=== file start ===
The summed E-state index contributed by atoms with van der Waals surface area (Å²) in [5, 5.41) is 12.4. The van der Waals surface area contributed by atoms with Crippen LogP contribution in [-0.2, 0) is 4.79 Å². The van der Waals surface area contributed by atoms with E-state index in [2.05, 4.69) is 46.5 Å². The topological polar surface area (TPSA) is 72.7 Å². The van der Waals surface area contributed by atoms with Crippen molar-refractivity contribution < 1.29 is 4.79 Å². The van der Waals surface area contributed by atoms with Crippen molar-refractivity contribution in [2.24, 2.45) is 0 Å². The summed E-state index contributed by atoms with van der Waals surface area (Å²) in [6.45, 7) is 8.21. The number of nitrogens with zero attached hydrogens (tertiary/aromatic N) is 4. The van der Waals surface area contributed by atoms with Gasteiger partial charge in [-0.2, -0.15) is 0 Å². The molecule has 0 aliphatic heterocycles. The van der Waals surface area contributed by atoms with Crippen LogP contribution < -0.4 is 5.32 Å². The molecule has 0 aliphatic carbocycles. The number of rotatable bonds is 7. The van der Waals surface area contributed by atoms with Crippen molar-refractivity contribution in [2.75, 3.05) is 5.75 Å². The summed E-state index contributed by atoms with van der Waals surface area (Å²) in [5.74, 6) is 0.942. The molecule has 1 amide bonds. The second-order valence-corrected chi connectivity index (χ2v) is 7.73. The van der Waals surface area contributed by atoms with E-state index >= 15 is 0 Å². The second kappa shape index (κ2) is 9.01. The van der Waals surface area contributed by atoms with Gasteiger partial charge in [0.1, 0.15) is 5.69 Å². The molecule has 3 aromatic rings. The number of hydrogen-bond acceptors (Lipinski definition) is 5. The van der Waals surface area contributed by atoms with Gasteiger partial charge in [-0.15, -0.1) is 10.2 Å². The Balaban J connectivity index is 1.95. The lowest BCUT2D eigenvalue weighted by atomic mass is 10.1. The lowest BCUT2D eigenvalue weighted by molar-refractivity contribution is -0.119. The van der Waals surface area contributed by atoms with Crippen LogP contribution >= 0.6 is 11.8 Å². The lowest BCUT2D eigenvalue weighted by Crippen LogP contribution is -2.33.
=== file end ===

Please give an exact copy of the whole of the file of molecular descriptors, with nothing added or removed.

The summed E-state index contributed by atoms with van der Waals surface area (Å²) in [5, 5.41) is 12.4. The van der Waals surface area contributed by atoms with Crippen LogP contribution in [-0.2, 0) is 4.79 Å². The van der Waals surface area contributed by atoms with E-state index in [2.05, 4.69) is 46.5 Å². The topological polar surface area (TPSA) is 72.7 Å². The van der Waals surface area contributed by atoms with Crippen molar-refractivity contribution < 1.29 is 4.79 Å². The van der Waals surface area contributed by atoms with Crippen molar-refractivity contribution in [2.24, 2.45) is 0 Å². The summed E-state index contributed by atoms with van der Waals surface area (Å²) in [6.45, 7) is 8.21. The number of nitrogens with zero attached hydrogens (tertiary/aromatic N) is 4. The van der Waals surface area contributed by atoms with Gasteiger partial charge in [-0.2, -0.15) is 0 Å². The molecule has 0 aliphatic heterocycles. The van der Waals surface area contributed by atoms with Crippen LogP contribution < -0.4 is 5.32 Å². The molecule has 0 aliphatic carbocycles. The number of rotatable bonds is 7. The van der Waals surface area contributed by atoms with Crippen molar-refractivity contribution in [2.75, 3.05) is 5.75 Å². The summed E-state index contributed by atoms with van der Waals surface area (Å²) in [5.74, 6) is 0.942. The molecule has 1 amide bonds. The second-order valence-corrected chi connectivity index (χ2v) is 7.73. The van der Waals surface area contributed by atoms with E-state index >= 15 is 0 Å². The second kappa shape index (κ2) is 9.01. The van der Waals surface area contributed by atoms with Gasteiger partial charge in [0.1, 0.15) is 5.69 Å². The molecule has 3 aromatic rings. The number of hydrogen-bond acceptors (Lipinski definition) is 5. The van der Waals surface area contributed by atoms with Gasteiger partial charge in [-0.15, -0.1) is 10.2 Å². The Balaban J connectivity index is 1.95. The lowest BCUT2D eigenvalue weighted by atomic mass is 10.1. The lowest BCUT2D eigenvalue weighted by molar-refractivity contribution is -0.119. The van der Waals surface area contributed by atoms with Crippen LogP contribution >= 0.6 is 11.8 Å². The lowest BCUT2D eigenvalue weighted by Crippen LogP contribution is -2.33.